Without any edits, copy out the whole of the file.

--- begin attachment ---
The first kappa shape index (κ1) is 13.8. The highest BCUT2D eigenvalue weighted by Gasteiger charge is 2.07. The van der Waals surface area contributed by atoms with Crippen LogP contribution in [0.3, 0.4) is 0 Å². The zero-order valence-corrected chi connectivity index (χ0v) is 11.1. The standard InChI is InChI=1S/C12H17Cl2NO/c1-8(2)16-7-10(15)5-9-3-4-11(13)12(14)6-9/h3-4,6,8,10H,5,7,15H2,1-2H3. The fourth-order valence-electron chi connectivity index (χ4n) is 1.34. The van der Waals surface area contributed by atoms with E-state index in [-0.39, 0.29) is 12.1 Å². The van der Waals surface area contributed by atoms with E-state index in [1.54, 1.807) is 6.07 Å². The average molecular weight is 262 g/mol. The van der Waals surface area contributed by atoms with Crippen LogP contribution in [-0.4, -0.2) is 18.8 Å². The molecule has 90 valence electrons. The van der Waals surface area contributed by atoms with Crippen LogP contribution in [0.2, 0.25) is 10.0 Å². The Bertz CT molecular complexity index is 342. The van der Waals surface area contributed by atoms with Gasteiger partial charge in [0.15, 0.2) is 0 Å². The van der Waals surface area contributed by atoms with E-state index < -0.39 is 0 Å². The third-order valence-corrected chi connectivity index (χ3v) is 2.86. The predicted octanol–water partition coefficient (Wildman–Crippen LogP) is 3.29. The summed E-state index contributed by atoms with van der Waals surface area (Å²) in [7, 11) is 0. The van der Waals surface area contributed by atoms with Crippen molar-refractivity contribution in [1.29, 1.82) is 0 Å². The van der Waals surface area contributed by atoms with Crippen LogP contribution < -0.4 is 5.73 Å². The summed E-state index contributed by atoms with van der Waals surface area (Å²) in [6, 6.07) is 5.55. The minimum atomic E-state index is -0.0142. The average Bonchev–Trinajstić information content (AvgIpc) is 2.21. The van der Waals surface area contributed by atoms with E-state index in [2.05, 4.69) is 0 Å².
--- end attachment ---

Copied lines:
The first kappa shape index (κ1) is 13.8. The highest BCUT2D eigenvalue weighted by Gasteiger charge is 2.07. The van der Waals surface area contributed by atoms with Crippen LogP contribution in [0.3, 0.4) is 0 Å². The zero-order valence-corrected chi connectivity index (χ0v) is 11.1. The standard InChI is InChI=1S/C12H17Cl2NO/c1-8(2)16-7-10(15)5-9-3-4-11(13)12(14)6-9/h3-4,6,8,10H,5,7,15H2,1-2H3. The fourth-order valence-electron chi connectivity index (χ4n) is 1.34. The van der Waals surface area contributed by atoms with E-state index in [-0.39, 0.29) is 12.1 Å². The van der Waals surface area contributed by atoms with E-state index in [1.54, 1.807) is 6.07 Å². The average molecular weight is 262 g/mol. The van der Waals surface area contributed by atoms with Crippen LogP contribution in [-0.4, -0.2) is 18.8 Å². The molecule has 90 valence electrons. The van der Waals surface area contributed by atoms with Crippen LogP contribution in [0.2, 0.25) is 10.0 Å². The Bertz CT molecular complexity index is 342. The van der Waals surface area contributed by atoms with Gasteiger partial charge in [0.15, 0.2) is 0 Å². The van der Waals surface area contributed by atoms with E-state index < -0.39 is 0 Å². The third-order valence-corrected chi connectivity index (χ3v) is 2.86. The predicted octanol–water partition coefficient (Wildman–Crippen LogP) is 3.29. The summed E-state index contributed by atoms with van der Waals surface area (Å²) in [7, 11) is 0. The van der Waals surface area contributed by atoms with Crippen molar-refractivity contribution in [1.29, 1.82) is 0 Å². The van der Waals surface area contributed by atoms with Crippen LogP contribution < -0.4 is 5.73 Å². The summed E-state index contributed by atoms with van der Waals surface area (Å²) in [6, 6.07) is 5.55. The minimum atomic E-state index is -0.0142. The average Bonchev–Trinajstić information content (AvgIpc) is 2.21. The van der Waals surface area contributed by atoms with E-state index in [2.05, 4.69) is 0 Å².